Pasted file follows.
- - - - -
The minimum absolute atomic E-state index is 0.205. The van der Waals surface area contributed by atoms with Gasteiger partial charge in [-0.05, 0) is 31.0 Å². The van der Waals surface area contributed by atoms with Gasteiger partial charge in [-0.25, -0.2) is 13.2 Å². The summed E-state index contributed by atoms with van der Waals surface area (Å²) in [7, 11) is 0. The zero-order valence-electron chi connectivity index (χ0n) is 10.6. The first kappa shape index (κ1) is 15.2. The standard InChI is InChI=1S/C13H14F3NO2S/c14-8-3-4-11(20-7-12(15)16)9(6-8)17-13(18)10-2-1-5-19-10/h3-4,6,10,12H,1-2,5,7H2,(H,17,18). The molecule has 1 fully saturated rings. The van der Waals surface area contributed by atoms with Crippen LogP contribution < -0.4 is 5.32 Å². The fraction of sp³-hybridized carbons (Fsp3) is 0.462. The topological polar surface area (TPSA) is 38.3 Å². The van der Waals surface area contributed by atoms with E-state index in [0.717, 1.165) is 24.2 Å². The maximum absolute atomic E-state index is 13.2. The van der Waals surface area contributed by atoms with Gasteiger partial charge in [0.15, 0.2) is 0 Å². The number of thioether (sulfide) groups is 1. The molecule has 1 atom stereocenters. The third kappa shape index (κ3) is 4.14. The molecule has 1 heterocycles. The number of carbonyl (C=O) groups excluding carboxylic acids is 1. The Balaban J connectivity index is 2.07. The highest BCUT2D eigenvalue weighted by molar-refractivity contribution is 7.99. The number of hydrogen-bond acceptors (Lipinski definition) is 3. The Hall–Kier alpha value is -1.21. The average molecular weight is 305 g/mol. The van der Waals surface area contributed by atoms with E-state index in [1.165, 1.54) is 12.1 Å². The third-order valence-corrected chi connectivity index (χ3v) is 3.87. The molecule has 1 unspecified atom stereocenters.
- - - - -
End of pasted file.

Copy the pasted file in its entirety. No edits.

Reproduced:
The minimum absolute atomic E-state index is 0.205. The van der Waals surface area contributed by atoms with Gasteiger partial charge in [-0.05, 0) is 31.0 Å². The van der Waals surface area contributed by atoms with Gasteiger partial charge in [-0.25, -0.2) is 13.2 Å². The summed E-state index contributed by atoms with van der Waals surface area (Å²) in [7, 11) is 0. The zero-order valence-electron chi connectivity index (χ0n) is 10.6. The first kappa shape index (κ1) is 15.2. The standard InChI is InChI=1S/C13H14F3NO2S/c14-8-3-4-11(20-7-12(15)16)9(6-8)17-13(18)10-2-1-5-19-10/h3-4,6,10,12H,1-2,5,7H2,(H,17,18). The molecule has 1 fully saturated rings. The van der Waals surface area contributed by atoms with Crippen LogP contribution < -0.4 is 5.32 Å². The fraction of sp³-hybridized carbons (Fsp3) is 0.462. The topological polar surface area (TPSA) is 38.3 Å². The van der Waals surface area contributed by atoms with E-state index in [0.717, 1.165) is 24.2 Å². The maximum absolute atomic E-state index is 13.2. The van der Waals surface area contributed by atoms with Gasteiger partial charge in [0.15, 0.2) is 0 Å². The number of thioether (sulfide) groups is 1. The molecule has 1 atom stereocenters. The third kappa shape index (κ3) is 4.14. The molecule has 1 heterocycles. The number of carbonyl (C=O) groups excluding carboxylic acids is 1. The Balaban J connectivity index is 2.07. The highest BCUT2D eigenvalue weighted by molar-refractivity contribution is 7.99. The number of hydrogen-bond acceptors (Lipinski definition) is 3. The Hall–Kier alpha value is -1.21. The average molecular weight is 305 g/mol. The van der Waals surface area contributed by atoms with E-state index in [1.165, 1.54) is 12.1 Å². The third-order valence-corrected chi connectivity index (χ3v) is 3.87. The molecule has 1 unspecified atom stereocenters.